Wednesday, October 3, 2018

What Do You Mean "Everyone Isn't On Facebook?"

Once the social media train really got rolling, I stopped writing observations and stories through this blog and started posting to my personal Facebook page instead. What I failed to realize is that not everyone uses Facebook! I was aware of this intellectually, but I only had two friends that rebelled against social media, so the ease and casual interface of Facebook attracted me.

When we recently overhauled our website to include a blog, I thought I would again begin sharing casual stories about Nick and Down syndrome, but once complete, the website quite appropriately felt more professional than personal.

On October 1st, I posted to Facebook about Down syndrome awareness month and Nick. Yesterday, I was asked by a friend if she could copy/paste the post and share beyond Facebook. I wasn't quite sure how to respond. I wanted to say "yes, of course," but the idea of my words and Nick's picture out in cyberspace without any context felt odd.

So, for that friend, and any others who want to know my thoughts on Down syndrome this week, here is the Facebook post. Feel free to share with anyone you'd like. I might even be prompted to write a bit more often. Working with the 30 students weekly who are part of DSF's After School Academy has given me a lot of food for thought!


This is the Facebook Post (of course, outside of FB now):

It has been grand to see all the posts today in celebration of Down Syndrome Awareness Month - October. Some parents will post information and share photos every day this month. Others will share their joys and challenges, answer common questions about Down syndrome and/or dispel myths about Down syndrome. At the end of the day, each of us want the same thing: for our child with Down syndrome to be welcomed, supported and included in our communities, in our schools, in work places, in living spaces and in recreational opportunities. We want equal rights and respect. It doesn't seem like such a big ask, but the road towards equality has been long, hard and slow. We have far to go.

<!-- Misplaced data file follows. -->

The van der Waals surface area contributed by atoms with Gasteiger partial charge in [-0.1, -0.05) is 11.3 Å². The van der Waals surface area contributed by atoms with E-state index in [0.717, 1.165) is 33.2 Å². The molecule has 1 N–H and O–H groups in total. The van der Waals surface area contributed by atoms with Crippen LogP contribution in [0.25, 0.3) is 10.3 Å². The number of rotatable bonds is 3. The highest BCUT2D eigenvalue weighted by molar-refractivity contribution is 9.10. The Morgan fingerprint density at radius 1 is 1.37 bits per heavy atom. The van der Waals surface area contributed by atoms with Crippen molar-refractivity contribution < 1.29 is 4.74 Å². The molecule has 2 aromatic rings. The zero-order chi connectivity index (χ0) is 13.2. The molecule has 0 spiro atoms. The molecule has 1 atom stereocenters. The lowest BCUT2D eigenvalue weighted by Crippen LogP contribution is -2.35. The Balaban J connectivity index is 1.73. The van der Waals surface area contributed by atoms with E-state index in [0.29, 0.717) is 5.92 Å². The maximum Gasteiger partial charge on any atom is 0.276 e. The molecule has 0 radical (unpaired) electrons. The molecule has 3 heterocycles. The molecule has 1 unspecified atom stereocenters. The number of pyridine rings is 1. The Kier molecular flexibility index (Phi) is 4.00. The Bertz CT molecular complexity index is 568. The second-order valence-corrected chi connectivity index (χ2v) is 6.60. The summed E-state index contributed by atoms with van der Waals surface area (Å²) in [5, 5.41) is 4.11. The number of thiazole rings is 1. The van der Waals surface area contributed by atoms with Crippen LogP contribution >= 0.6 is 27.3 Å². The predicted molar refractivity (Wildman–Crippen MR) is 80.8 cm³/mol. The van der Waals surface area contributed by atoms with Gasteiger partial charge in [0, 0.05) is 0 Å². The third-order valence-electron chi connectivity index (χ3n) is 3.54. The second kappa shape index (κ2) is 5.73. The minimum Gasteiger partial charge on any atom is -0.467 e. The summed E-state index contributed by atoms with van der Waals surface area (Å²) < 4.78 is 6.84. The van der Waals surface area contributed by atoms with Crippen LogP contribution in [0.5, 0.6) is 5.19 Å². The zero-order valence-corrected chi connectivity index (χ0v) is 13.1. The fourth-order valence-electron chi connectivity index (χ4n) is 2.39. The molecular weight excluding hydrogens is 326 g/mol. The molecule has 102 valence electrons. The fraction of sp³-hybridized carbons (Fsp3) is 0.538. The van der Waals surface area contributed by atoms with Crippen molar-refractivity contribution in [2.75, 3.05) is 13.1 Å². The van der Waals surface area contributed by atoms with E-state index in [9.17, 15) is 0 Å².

I am forever grateful to all of the parent advocates who fought the good fight before Nick was born (among others, Madeleine WillRicki SabiaStephanie Smith LeeCarlene Anderson MattsonMerilee Bennett, and Sue Buckley). They have all changed the world so that Nick and all people with Down syndrome have better lives. Thank you!
For those outside the Down syndrome community, if you feel left out, you should. Some of my favorite people on this planet have Down syndrome, and if you don't already know someone with Down syndrome - get to know someone - this month is a great time for new friendships!
Once upon a time, before Facebook, we would write a yearly letter for the Visions Gala about our experiences with Nick. If you are at all interested, those letters and a few blog posts are accessible at
One final thought. Today Nick and I were early for his college class on critical thinking. We went to Starbucks, picked up drinks, and got to campus early so we could sit on the deck overlooking the ocean. It was warm, but a cool breeze was flowing off the water. It occurred to me in that moment, that I was exactly where I was supposed to be with exactly the person I was supposed to be with - Nick. The thought made my heart happy.
Much love to all friends in and beyond the Down syndrome community who have joined us in supporting Nick. We could not do it without you!